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Business Travel Momentum Flies with Increased Booking Days and Online Adoption

Though global inflation reached 8.8% in 2022, the number of business travellers in the UK has doubled in a year.

Q1-2023 has seen the positive momentum of H2-2022 continue in both business and leisure travel with demand across the world forecast to be at 85.5* per cent of 2019 levels this year, according to FCM Consulting’s latest Global Trends Report.

With inflation and the cost of living being front of mind throughout the UK, corporate travel is steadily returning to pre-pandemic levels. The report found meeting in person is cited to be the number one reason for corporate travel. For UK businesses, being able to travel again has meant relationships have been able to regain any momentum lost from previous years.

Although international airfare has increased in Europe by eight per cent for business class and 14 per cent for economy in the first two months of 2023, compared to the same period in 2019, there is still a high demand for business travel.

FCM UK Managing Director, Andy Hegley is pleased to have seen a significant rise in bookings compared to Q1-2022: “FCM UK has made more than double the amount of airline bookings in Q1-2023 than in the same quarter the year before. This demand alone shows UK businesses are looking to create more meaningful relationships with their clients, suppliers and partners. With global inflation predicted to fall this year to 6.6 per cent, it is predicted business travel will continue to see increased demand.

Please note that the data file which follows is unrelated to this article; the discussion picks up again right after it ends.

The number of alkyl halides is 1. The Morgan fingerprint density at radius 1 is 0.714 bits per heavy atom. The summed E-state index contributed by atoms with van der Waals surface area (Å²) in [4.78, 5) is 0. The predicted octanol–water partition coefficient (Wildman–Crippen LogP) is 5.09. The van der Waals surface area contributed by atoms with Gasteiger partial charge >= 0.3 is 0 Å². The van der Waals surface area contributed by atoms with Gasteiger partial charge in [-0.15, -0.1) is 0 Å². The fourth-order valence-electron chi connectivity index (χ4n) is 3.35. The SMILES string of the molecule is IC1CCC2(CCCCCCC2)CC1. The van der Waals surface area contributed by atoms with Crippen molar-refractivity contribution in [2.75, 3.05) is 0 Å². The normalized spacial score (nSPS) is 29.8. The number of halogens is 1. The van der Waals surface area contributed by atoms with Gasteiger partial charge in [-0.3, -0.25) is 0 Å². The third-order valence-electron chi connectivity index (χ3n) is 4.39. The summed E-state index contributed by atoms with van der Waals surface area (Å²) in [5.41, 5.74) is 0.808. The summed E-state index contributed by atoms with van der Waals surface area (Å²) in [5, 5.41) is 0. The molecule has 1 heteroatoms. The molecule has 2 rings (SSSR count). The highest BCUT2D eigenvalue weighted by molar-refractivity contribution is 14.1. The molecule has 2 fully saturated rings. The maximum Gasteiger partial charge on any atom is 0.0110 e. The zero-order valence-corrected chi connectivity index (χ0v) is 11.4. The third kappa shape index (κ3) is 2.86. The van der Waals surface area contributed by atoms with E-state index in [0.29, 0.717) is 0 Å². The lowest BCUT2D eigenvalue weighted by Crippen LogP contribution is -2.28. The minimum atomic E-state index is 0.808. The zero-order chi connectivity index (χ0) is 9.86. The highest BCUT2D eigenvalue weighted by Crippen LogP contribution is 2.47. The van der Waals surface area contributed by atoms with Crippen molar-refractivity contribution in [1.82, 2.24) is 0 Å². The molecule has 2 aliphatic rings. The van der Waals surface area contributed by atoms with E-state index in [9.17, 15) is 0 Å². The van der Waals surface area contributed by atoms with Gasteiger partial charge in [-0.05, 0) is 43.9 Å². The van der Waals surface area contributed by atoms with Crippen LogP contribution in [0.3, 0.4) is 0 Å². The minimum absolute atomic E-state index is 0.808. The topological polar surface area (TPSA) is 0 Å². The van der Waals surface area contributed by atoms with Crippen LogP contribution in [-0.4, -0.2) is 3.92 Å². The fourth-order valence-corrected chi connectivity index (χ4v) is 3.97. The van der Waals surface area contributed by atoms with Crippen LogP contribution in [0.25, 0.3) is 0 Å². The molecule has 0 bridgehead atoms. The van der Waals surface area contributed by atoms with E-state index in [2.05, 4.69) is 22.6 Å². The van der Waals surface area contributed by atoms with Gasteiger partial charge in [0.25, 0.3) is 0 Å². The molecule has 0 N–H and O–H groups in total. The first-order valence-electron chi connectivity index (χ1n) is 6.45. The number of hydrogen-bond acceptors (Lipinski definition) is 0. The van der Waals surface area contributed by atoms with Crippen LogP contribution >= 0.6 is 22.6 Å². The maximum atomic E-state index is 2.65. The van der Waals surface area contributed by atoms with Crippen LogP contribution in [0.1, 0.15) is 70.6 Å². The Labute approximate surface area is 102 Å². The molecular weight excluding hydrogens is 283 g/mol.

“FCM UK have also seen a rise and return of business travellers choosing London City Airport to depart the country from. In Q1-2022, it was the sixth most popular and in Q1- 2023 its second only to London Heathrow, which is the consistent top choice for UK airport,” added Mr Hegley.

Q1-2023 corporate travel demand remained strong despite the mixed economic conditions, with securing options and booking lower prices driving corporate travellers to book online, early.

For domestic booking trends during Q1-2023 versus Q1-2022, it saw a 27 per cent rise in online adoption, the advanced booking days extended from 17 to 19, and average days away held firm at 2.9.

On the accommodation side of things, Q1-2023 saw average room rates in Europe increase by seven per cent since Q1-2022, but by 19 per cent since the last quarter (Q4-2022). Manchester is one of three European destinations with a decrease in average room rate since Q4-2022.

Global hotel occupancy for the quarter was at 60.46 per cent, only four percentage points below the occupancy levels of 2019. There is a growing demand for one of the most successful traveller offerings in recent years – lifestyle hotels – focused on travellers who want a unique experience. Hotels with lobbies encouraging interactions, offering green initiatives, having slick technology, and well-being choices are some ingredients of a lifestyle hotel.

After 2022, a year full of significant imbalance of both supply and demand, air travel is predicted to stabilise this year, seeing added capacity in H1-2023 and airfares moderating in H2-2023. Data showing Q1-2023 seat capacity was up 2.1 per cent in Q4-2022 and down 6.8 per cent in Q1-2019.

Early forecasts show air capacity offered in 2023 will be just 2.5 per cent short of 2019 volumes. The region with the highest seat growth in Q1-2023 vs Q4-2019 was Asia with a 12.2 per cent increase, with most other regions averaging two per cent growth.

The exception to this was Europe which saw an 8.7 per cent decline as the region balanced changes in demand – but the Northern Hemisphere summer will drive demand in Q2 and Q3-2023.

Q1-2023 corporate travel demand remained strong despite the mixed economic conditions, with securing options and booking lower prices driving corporate travellers to book online, early.

Domestic booking trends for Q1-2023 versus Q1-2022 saw a 27 per cent rise in online adoption, the advanced booking days extended from 17 to 19, and average days away held firm at 2.9. The report also showed that in-person meetings were the leading reason for corporate travel.

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